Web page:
This Monday, BottleRock presents Dave Grohl (Nirvana, Foo Fighters) in person at the Uptown Theatre, screening his film Sound City and conducting a Q&A. Tickets are $100, but in keeping with the BottleRock mission at large, it’s a benefit for autism causes. You can grab tickets here. (UPDATE: Last-minute rush tickets will be available at the door for $25; line starts at 6:15pm.)
Dave Grohl in Napa? Announced at the last minute? Is there anything these crazy BottleRock guys can’t do? Be in the presence of Nirvana royalty on Monday, May 6, at the Uptown Theatre. 1350 Third St., Napa. 6pm. $100. 707.259.0123.
BottleRock Releases Comedy Lineup: Rob Delaney, Kristin Schaal, Jim Gaffigan, Demetri Martin, Tig Notaro, More
BottleRock Napa Valley has finally released their comedy lineup, which includes Rob Delaney, Kristin Schaal, Jim Gaffigan, Demetri Martin, Tig Notaro, Jim Breuer, Wyatt Cenac, Greg Behrendt, Aasif Mandavi, Anthony Jeselnik and J. Chris Newberg.
No word yet on which days each comedian will appear, but expect a schedule soon.
BottleRock runs May 8-12 in Napa, and features a hell of a music lineup including The Black Keys, Alabama Shakes, Zac Brown Band, Furthur featuring Bob Weir and Phil Lesh, Kings of Leon, Macklemore & Ryan Lewis, Primus, The Flaming Lips, Jane’s Addiction, Ben Harper & Charlie Musselwhite, The Shins, Bad Religion, Iron and Wine, Dirty Projectors, Dwight Yoakam, Edward Sharpe, Mavis Staples, Best Coast, Sharon Van Etten, Rodrigo y Gabriela, Cake, Michael Franti & Spearhead, Carolina Chocolate Drops, The Wallflowers, Blues Traveler, Brandi Carlile, Donovan Frankenreiter, Grouplove and many, many more.
More info here.
The full lineup for Bottle Rock Napa Valley has been announced. It includes The Black Keys, Alabama Shakes, Zac Brown Band, Furthur featuring Bob Weir and Phil Lesh, Kings of Leon, Macklemore & Ryan Lewis, Primus, The Flaming Lips, Jane’s Addiction, Ben Harper & Charlie Musselwhite, The Shins, Bad Religion, Iron and Wine, Dirty Projectors, Dwight Yoakam, Edward Sharpe, Mavis Staples, Best Coast, Sharon Van Etten, Rodrigo y Gabriela, Cake, Michael Franti & Spearhead, Carolina Chocolate Drops, The Wallflowers, Blues Traveler, Brandi Carlile, Donovan Frankenreiter, Grouplove and many, many more.
The festival runs May 9-12 at the Napa Expo, with Macklemore & Ryan Lewis kicking off the festivities on Wednesday, May 8. The Macklemore show is free to 3- and 4-day pass holders, and individual tickets for the show, at $29, will go on sale “at a later date.”
Confirmed acts for Thursday, May 9 include Furthur, the Black Crowes, Primus, ALO, Violent Femmes and Cafe Tacuba.
Confirmed acts for Friday, May 10 include the Black Keys, Alabama Shakes, Flaming Lips, Dirty Projectors, Andrew Bird, the Shins, Blues Traveler, Tristan Prettyman, Vintage Trouble, Flagship, Justin Townes Earle. and Allah-Las.
Confirmed acts for Saturday, May 11 include Kings of Leon, Jane’s Addiction, Bad Religion, Ben Harper, Edward Sharpe, Dwight Yoakam, Iron & Wine, Best Coast, Sharon Van Etten, Tift Merritt, Carolina Chocolate Drops, Allen Stone, Donovan Frankenreiter, and RNDM.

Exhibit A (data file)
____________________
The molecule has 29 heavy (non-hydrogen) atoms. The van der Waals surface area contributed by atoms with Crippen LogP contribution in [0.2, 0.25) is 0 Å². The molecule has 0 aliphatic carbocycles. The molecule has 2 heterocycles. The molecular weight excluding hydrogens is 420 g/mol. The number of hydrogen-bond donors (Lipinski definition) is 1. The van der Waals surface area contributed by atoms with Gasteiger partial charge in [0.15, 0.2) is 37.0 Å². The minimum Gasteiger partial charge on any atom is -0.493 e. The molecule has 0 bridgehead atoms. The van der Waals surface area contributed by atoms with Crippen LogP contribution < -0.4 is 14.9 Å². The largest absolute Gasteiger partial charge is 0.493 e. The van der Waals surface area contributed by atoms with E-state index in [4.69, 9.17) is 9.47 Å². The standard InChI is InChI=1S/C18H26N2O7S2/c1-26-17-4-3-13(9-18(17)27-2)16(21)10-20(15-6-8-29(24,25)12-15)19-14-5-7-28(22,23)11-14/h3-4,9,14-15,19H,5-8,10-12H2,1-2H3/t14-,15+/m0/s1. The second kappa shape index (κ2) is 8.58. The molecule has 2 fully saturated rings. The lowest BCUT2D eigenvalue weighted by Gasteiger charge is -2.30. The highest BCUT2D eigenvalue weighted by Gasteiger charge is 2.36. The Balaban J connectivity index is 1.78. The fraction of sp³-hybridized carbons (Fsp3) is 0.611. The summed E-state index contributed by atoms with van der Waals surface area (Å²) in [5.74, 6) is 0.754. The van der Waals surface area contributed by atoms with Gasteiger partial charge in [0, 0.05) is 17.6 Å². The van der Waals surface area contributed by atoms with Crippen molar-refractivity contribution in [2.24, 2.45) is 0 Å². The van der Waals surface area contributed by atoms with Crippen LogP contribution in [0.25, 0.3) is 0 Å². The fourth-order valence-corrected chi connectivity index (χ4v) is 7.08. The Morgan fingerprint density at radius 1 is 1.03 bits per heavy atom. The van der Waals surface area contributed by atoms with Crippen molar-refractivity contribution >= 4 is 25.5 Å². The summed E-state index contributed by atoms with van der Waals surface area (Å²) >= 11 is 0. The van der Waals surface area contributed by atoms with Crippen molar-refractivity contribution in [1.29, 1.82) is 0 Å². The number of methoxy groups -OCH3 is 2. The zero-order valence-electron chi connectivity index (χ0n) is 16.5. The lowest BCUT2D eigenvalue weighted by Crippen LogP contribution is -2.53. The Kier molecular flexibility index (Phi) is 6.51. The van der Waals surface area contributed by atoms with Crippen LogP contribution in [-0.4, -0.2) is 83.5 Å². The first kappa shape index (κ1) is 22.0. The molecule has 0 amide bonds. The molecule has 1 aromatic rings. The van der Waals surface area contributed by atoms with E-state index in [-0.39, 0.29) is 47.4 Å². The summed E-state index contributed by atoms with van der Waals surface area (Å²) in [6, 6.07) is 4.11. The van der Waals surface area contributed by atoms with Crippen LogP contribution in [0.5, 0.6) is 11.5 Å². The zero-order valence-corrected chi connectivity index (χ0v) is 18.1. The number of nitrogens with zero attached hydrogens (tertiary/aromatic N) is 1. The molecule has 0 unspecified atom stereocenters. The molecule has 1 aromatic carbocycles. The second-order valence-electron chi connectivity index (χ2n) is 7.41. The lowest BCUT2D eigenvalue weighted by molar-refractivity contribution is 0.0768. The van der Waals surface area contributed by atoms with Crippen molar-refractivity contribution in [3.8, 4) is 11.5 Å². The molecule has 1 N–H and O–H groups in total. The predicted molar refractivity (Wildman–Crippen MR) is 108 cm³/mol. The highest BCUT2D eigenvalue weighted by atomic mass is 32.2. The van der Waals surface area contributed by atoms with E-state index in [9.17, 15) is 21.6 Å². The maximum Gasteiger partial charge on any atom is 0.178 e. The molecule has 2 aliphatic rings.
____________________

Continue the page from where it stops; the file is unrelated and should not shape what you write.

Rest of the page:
Confirmed acts for Sunday, May 12 include the Zac Brown Band, Train, Michael Franti, the Wallflowers, Rodrigo y Gabriela,Cake, Grouplove, Brandi Carlile, Rogue Wave, Mavis Staples, Charlie Musselwhite, and Erin O’Hara.
Ticket pre-sales start Sunday, Feb. 3, at 10am, on the festival’s own site. Prices are as follows:
Three-Day Pass (Fri.-Sun.): $299.
Four-Day Pass (Thurs.–Sun.): $399.
VIP Reserve Passes (includes VIP parking, viewing area, VIP afterparties): $599.
The first 700 Napa County locals to join the “Highway 29″ club will get $70 off, with
details to be announced Feb. 2 full details just announced: if you are a Napa County resident and pledge to walk, bike, skateboard, carpool or take public transportation to the festival, you will get a presale code for the $70 discount. The pledge also involves letting people from out of town crash at your house, and to “display kindness in the face of frustration and patience in dealing with the inevitable hiccups of a first-year festival.” (UPDATE: After just an hour of signups, all of those 700 locals-only presale codes are completely spoken for.)
In honor of the Superbowl, 49er fans can use the code “GOLDRUSH” to get $49 off.
As of yet,
no individual day tickets are announced, but based on what I know about festival ticket sales in general, I can predict that there will likely come a time when individual day tickets become available. UPDATE: Single-day tickets go on sale on Wednesday, Feb. 20. Individual day tickets are $129.
A full comedy lineup is expected to be announced in mid-February, and food, beer and wine will naturally be part of the festival as well.
The excellent lineup is a massive coup: Bottle Rock is being put on not by Live Nation, Another Planet or Goldenvoice but by two Napa locals, Gabe Meyers and Bob Vogt, who had a hand in the resurrection and reopening of the Uptown Theatre. Needless to say, it’s a huge deal for Napa.
More details here as they come in.